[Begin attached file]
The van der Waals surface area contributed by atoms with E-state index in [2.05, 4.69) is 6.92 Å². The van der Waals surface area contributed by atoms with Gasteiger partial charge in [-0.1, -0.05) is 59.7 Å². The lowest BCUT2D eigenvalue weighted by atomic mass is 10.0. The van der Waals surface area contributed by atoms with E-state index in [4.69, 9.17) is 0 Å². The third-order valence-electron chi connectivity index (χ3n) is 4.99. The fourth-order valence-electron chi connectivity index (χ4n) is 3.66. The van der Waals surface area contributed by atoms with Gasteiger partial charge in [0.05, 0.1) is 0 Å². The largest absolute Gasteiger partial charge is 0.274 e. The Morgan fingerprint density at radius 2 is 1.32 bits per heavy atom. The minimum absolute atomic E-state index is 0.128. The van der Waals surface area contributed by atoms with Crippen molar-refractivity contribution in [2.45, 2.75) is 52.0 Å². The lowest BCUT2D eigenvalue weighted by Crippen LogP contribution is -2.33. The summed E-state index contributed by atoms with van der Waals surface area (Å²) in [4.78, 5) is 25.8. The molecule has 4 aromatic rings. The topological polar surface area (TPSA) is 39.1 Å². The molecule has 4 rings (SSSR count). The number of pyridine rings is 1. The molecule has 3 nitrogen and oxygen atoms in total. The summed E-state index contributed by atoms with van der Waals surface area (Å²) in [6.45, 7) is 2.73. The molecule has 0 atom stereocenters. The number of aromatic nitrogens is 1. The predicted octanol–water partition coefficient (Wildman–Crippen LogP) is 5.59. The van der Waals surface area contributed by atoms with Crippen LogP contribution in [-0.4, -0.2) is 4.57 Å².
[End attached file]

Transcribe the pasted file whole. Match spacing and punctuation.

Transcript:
The van der Waals surface area contributed by atoms with E-state index in [2.05, 4.69) is 6.92 Å². The van der Waals surface area contributed by atoms with Gasteiger partial charge in [-0.1, -0.05) is 59.7 Å². The lowest BCUT2D eigenvalue weighted by atomic mass is 10.0. The van der Waals surface area contributed by atoms with E-state index in [4.69, 9.17) is 0 Å². The third-order valence-electron chi connectivity index (χ3n) is 4.99. The fourth-order valence-electron chi connectivity index (χ4n) is 3.66. The van der Waals surface area contributed by atoms with Gasteiger partial charge in [0.05, 0.1) is 0 Å². The largest absolute Gasteiger partial charge is 0.274 e. The Morgan fingerprint density at radius 2 is 1.32 bits per heavy atom. The minimum absolute atomic E-state index is 0.128. The van der Waals surface area contributed by atoms with Crippen molar-refractivity contribution in [2.45, 2.75) is 52.0 Å². The lowest BCUT2D eigenvalue weighted by Crippen LogP contribution is -2.33. The summed E-state index contributed by atoms with van der Waals surface area (Å²) in [4.78, 5) is 25.8. The molecule has 4 aromatic rings. The topological polar surface area (TPSA) is 39.1 Å². The molecule has 4 rings (SSSR count). The number of pyridine rings is 1. The molecule has 3 nitrogen and oxygen atoms in total. The summed E-state index contributed by atoms with van der Waals surface area (Å²) in [6.45, 7) is 2.73. The molecule has 0 atom stereocenters. The number of aromatic nitrogens is 1. The predicted octanol–water partition coefficient (Wildman–Crippen LogP) is 5.59. The van der Waals surface area contributed by atoms with Crippen LogP contribution in [-0.4, -0.2) is 4.57 Å².